Completed as a part of coursework for Education Policy and Reform in Australia, Melbourne Graduate School of Education, University of Melbourne.
Critical discourse analysis identifies how schooling and teachers are represented in the media, and how education policy shapes, or is shaped by media discourse.
Although the book, focuses on the Queensland Curriculum Review, known as the Whiltshire Review (1992-1994), Thomas highlights several national issues regarding the influence of media in education discourse and it is easy to see its current relevance.
Thomas’s investigation adopts the Fairclough approach to Critical Discourse Analysis, analysing the linguistic characteristics of media texts as well as discussing the more complex relationship between governments as producers of education policy, media as distributers and the public as consumers.
Education policy is becoming heavily “mediatised”, as government has increasingly utilised the media to shape the education debate in the public, to gain support for their policies for education reform. Blackmore and Thorpe (2003) found that in the 1990s it became popular for “governments to manufacture consent for change by mobilising popular opinion about education in ways which support radical reform toward more conservative structures”, therefore much of the media discourse was highly critical of the current education structures.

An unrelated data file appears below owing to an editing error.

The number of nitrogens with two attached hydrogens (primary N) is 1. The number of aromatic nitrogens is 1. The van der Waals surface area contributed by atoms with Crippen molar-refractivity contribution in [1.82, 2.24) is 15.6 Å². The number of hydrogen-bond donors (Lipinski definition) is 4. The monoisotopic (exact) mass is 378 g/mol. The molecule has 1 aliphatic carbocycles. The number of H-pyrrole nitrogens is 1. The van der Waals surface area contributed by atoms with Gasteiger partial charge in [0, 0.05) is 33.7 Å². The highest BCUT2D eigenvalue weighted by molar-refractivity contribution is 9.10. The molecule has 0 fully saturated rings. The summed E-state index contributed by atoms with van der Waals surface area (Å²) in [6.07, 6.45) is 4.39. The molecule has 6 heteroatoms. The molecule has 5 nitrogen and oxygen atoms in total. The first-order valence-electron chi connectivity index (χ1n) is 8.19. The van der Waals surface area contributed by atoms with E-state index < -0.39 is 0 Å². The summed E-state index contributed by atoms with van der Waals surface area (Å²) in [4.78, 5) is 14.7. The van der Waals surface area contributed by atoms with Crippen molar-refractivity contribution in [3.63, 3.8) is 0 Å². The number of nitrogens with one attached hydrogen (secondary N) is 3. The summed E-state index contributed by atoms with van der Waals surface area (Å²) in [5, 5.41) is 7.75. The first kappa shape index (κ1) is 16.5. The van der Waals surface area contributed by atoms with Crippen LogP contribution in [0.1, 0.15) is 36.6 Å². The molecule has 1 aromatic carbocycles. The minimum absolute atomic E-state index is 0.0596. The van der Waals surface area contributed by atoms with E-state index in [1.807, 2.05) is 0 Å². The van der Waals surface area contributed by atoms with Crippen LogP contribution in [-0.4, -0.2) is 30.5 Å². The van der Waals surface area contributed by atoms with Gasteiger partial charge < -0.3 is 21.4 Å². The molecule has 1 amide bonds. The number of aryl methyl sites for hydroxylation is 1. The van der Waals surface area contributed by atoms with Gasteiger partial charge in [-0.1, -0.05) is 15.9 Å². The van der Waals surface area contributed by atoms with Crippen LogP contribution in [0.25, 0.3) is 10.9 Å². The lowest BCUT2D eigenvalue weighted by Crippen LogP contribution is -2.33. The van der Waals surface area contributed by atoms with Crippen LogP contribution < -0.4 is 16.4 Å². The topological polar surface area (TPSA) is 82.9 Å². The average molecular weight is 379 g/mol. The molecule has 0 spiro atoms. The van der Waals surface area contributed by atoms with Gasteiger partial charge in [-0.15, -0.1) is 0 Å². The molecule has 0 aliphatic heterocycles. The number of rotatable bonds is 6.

The media, in the process of these debates, fed into popular (mis)understandings about public and private education (Blackmore & Thorpe, 2003, p.582). Some of the popular misconceptions promoted by the media on the Australian education system are:
Blackmore J. & S. Thorpe (2003) Media/ting Change: the print media’s role in mediating education policy in a period of radical reform in Victoria, Australia, Journal of Education Policy, 18: 6, 577-595.
Thomas, S. (2011) Teachers and public engagement: an argument for rethinking teacher professionalism to challenge deficit discourses in the public sphere, Discourse: Studies in the Cultural Politics of Education, 32:3, 371-382.
Thomas, S. (2005) Education Policy in the Media: public discourses on education, Post Pressed.
The Asia literacy policy problem is like a snowball, has developed through successive governments and has became more entangled over time.